PCL Tear Treatment
Patients who have a complete PCL tear with less than 8 mm of posterior translation can be considered for a non-operative rehabilitation program in special circumstances. However, in most patients who have 8 mm or more of increased posterior knee translation, there is a much higher likelihood than not that these patients will need a posterior cruciate ligament reconstruction surgery to improve their knee function and decrease their chances of developing knee arthritis. Thus, in a higher-level athlete, it is usually recommended to proceed with the PCL knee reconstruction because results of acute reconstructions are much better than chronic reconstructions.
When Dr. LaPrade makes the determination that a patient does need a PCL reconstruction, he thoroughly assesses the patient to see if there is any concurrent injury. Approximately 90% of patients who have persistent PCL tear symptoms limiting their function also have a posterolateral corner, posteromedial injury or other associated injury. Thus, the incidence of isolated PCL reconstructions in our own series is approximately 10% of the total posterior cruciate ligament reconstructions performed.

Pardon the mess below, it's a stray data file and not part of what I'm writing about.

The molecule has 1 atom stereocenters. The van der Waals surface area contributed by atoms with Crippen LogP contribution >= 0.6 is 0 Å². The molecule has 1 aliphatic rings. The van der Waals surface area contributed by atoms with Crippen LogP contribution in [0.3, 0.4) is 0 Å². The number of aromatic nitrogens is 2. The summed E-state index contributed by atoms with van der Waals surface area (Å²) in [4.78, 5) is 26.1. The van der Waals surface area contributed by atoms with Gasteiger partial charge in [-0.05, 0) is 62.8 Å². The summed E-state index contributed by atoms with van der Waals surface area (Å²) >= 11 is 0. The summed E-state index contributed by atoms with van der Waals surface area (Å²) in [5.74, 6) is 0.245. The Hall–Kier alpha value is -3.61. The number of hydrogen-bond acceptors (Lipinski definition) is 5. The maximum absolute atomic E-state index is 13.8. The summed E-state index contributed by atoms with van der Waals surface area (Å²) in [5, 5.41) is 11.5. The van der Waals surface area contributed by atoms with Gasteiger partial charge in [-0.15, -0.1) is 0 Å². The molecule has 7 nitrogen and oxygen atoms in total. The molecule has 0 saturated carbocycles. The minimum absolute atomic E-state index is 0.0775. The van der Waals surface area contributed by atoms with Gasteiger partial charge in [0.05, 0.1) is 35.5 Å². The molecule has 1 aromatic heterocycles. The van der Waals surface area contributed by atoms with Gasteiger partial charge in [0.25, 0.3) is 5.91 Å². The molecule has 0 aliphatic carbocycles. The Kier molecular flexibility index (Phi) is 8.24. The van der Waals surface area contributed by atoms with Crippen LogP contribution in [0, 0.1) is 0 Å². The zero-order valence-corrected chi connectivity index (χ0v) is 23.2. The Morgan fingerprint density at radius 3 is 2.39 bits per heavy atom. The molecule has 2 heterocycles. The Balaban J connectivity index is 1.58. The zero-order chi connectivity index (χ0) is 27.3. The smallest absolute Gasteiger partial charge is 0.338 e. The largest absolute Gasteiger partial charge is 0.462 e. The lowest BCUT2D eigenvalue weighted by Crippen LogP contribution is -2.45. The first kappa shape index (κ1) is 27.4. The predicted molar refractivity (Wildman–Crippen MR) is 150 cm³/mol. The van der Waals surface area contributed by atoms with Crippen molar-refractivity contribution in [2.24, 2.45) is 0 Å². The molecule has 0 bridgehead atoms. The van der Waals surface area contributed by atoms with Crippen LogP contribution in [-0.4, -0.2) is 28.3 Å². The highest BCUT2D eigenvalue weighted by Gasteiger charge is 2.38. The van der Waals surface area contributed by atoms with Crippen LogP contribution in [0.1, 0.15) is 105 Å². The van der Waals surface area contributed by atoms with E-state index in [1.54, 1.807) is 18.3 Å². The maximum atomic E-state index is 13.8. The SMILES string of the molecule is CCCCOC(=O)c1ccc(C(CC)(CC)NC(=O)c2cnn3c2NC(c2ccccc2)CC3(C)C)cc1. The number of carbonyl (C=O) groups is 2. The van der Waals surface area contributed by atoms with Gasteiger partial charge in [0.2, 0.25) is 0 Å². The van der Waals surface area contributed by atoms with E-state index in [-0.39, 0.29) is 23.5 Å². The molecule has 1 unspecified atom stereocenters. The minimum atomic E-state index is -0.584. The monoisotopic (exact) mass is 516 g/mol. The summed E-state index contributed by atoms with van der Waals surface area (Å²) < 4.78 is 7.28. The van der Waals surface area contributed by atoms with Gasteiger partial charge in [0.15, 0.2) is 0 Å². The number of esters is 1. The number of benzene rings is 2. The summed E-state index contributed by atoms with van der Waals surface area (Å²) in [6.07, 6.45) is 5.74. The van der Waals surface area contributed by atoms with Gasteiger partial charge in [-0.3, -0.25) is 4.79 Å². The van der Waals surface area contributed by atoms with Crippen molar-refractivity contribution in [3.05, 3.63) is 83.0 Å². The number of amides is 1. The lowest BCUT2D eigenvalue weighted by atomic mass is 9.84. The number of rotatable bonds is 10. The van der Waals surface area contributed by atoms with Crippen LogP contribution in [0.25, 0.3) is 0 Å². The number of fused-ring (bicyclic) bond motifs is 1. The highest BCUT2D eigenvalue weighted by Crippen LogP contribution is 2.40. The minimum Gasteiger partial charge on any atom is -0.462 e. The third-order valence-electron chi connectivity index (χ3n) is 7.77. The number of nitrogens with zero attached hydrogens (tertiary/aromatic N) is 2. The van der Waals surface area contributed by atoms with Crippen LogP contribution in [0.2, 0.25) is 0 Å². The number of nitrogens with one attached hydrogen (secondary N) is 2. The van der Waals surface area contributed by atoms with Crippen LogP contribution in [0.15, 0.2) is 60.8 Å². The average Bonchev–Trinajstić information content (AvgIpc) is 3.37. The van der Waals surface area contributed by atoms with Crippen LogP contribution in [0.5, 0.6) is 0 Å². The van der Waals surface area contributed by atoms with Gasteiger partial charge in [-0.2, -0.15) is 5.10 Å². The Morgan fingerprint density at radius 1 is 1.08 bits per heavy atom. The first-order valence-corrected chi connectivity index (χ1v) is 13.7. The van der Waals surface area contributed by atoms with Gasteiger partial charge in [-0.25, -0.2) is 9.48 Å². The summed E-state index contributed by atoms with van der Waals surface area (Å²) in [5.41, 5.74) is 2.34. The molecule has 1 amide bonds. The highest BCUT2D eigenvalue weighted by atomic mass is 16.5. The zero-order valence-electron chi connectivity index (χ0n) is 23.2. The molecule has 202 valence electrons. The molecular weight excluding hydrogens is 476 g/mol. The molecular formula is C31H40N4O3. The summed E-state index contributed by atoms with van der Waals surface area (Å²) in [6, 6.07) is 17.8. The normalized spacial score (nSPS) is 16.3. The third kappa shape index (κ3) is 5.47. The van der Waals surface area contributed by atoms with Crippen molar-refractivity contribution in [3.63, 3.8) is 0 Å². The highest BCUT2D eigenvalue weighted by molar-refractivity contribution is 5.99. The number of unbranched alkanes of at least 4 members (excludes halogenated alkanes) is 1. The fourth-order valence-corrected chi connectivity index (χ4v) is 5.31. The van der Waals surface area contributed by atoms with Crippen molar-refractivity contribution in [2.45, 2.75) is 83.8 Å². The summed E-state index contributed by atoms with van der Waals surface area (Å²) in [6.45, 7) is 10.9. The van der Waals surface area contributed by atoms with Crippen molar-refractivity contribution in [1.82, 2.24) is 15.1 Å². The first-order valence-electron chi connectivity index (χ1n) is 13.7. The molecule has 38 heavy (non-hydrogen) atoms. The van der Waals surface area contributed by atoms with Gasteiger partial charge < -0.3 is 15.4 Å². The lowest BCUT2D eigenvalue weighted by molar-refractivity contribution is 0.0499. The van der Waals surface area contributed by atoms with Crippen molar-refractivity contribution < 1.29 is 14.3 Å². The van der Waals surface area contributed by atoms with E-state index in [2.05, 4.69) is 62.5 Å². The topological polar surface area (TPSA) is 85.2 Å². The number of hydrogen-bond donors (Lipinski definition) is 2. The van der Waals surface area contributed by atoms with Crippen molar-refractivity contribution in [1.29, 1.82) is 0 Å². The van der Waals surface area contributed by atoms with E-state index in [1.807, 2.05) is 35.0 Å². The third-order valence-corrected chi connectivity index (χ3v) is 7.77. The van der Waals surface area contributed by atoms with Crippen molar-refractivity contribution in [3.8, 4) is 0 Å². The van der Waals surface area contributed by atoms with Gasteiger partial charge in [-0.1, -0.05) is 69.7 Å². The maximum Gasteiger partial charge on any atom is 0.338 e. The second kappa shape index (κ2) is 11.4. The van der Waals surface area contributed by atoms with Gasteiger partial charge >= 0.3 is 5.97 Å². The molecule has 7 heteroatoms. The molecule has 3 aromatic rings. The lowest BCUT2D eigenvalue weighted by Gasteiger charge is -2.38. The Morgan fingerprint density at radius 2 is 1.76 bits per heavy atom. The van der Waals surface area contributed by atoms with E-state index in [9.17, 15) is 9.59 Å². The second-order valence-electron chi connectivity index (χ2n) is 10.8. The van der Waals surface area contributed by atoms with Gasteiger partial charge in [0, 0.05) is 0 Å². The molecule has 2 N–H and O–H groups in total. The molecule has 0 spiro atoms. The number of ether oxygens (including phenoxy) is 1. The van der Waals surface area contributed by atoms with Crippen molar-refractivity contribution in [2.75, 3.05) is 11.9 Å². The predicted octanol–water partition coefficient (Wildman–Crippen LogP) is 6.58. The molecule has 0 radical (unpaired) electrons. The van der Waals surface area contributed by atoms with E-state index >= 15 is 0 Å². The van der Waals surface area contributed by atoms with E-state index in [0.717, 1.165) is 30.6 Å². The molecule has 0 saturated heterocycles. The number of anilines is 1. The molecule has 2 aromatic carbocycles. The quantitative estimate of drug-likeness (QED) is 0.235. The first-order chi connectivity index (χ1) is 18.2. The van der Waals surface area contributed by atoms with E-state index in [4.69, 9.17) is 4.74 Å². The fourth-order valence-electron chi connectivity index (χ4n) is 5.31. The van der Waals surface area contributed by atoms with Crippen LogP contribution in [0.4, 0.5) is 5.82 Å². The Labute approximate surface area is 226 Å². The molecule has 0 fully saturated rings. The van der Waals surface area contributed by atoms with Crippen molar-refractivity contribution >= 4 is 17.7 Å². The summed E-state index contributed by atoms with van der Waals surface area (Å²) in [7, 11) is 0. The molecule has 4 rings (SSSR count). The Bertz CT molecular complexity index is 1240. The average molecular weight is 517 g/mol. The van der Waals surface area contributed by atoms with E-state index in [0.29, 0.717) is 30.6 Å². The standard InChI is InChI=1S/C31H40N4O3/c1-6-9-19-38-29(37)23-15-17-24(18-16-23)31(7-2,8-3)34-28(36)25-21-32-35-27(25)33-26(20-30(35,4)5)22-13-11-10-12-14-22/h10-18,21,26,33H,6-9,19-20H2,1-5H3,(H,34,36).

Dr. LaPrade’s surgical rehabilitation technique for a PCL reconstruction is an endoscopic-based double bundle reconstruction with allografts using a technique that he has developed. It utilizes minimal incisions and does not violate the quadriceps mechanism like conventional posterior cruciate ligament reconstruction surgery techniques. The double bundle PCL reconstruction has been extremely effective in restoring knee stability back to the patient both objectively with PCL stress x-rays and subjectively based on patients independently evaluating their outcome scores.
PCL Surgery Recovery
PCL surgery recovery involves patients to initiate prone knee flexion at 0-90° on day one. They use a PCL jack brace for six months postoperatively to reduce the posterior gravitational stress to the knee. Patients initiate a partial protective weight-bearing program at six weeks postoperatively and wean off of crutches at that point when they can walk without a limp. Patients may initiate the use of a stationary bike and leg presses to a maximum of 70° of knee flexion at 6 weeks postoperatively.
We have found that our PCL rehab protocol, which may be considered aggressive by other treatment centers because we initiate motion with PCL reconstructions on postoperative day one , has not resulted in any of our grafts stretching out over time and has demonstrated a much quicker return of knee motion, decreased risk of knee stiffness and high level function.